The study was approved by the institutional review board. All participants gave written informed consent for participation in medical research. We analyzed the circulating levels of vaspin and omentin in 71 Spanish women of European descent: 31 lean (BMI < 25 Kg/m2) and 40 morbidly obese (BMI > 40). We also analyzed vaspin and omentin gene expression in paired samples of subcutaneous and visceral adipose tissue from 46 patients: 6 lean (BMI < 25 Kg/m2) and 40 morbidly obese (BM I > 40). Adipose tissue samples were obtained from morbidly obese women and from control women who underwent bariatric surgery by laparoscopic gastric by-pass and elective surgery, respectively. Subcutaneous adipose tissue biopsies were taken from the right hypocondrion region and visceral adipose tissue biopsies were taken from the greater epiploon region. For each type of surgery, samples were obtained by the same specialist. Morbidly obese women and controls were age matched. The weight of all subjects was stable for at least three months before surgery. Those patients who had an acute illness, acute or chronic inflammatory or infective diseases, or an end-stage malignant disease, were excluded from. Liver and renal diseases were specifically excluded by biochemical work-up. Control or morbidly obese patients diagnosed as type 2 diabetes mellitus or receiving hypolipemiant treatment were also excluded from the study.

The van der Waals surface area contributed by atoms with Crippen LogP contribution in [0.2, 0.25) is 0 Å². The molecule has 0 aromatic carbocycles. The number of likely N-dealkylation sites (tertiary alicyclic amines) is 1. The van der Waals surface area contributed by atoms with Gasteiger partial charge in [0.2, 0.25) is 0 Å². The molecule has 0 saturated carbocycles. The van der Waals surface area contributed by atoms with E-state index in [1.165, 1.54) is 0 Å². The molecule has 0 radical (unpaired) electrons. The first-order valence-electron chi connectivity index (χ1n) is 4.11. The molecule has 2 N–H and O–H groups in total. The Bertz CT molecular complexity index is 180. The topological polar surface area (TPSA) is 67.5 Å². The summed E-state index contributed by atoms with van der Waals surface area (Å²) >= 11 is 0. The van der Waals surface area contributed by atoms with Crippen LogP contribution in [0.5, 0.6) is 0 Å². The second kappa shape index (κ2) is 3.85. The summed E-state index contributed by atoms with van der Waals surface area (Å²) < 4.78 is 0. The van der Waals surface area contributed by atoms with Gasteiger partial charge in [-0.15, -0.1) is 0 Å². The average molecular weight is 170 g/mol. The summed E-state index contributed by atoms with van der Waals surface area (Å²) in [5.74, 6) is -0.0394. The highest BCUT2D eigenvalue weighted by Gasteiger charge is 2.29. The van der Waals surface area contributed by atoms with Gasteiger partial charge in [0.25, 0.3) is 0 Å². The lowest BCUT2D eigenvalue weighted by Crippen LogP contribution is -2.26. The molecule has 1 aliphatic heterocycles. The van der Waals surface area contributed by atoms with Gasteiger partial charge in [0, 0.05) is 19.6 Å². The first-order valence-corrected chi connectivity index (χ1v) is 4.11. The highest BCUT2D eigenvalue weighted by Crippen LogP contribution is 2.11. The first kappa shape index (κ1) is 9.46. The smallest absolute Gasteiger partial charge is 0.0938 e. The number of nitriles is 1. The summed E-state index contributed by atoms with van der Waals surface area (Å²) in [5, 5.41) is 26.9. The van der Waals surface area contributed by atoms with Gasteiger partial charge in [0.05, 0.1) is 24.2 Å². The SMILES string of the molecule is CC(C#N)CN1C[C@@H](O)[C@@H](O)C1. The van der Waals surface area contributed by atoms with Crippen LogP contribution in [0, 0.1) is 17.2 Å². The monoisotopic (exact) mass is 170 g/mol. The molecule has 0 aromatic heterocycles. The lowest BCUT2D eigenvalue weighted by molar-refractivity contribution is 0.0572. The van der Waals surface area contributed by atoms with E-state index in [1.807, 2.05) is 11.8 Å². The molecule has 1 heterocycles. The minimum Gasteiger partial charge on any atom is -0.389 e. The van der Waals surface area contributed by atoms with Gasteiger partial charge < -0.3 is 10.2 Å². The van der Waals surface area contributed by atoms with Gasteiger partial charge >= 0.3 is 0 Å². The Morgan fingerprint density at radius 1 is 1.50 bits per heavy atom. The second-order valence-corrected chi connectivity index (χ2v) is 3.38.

Anthropometric Measurements

BMI was calculated as weight divided by height squared (kg/m2) (according to the criteria of the World Health Organization [21]. Waist circumference (WC) was measured at the height of the iliac crest.

Diagnosis of Metabolic Syndrome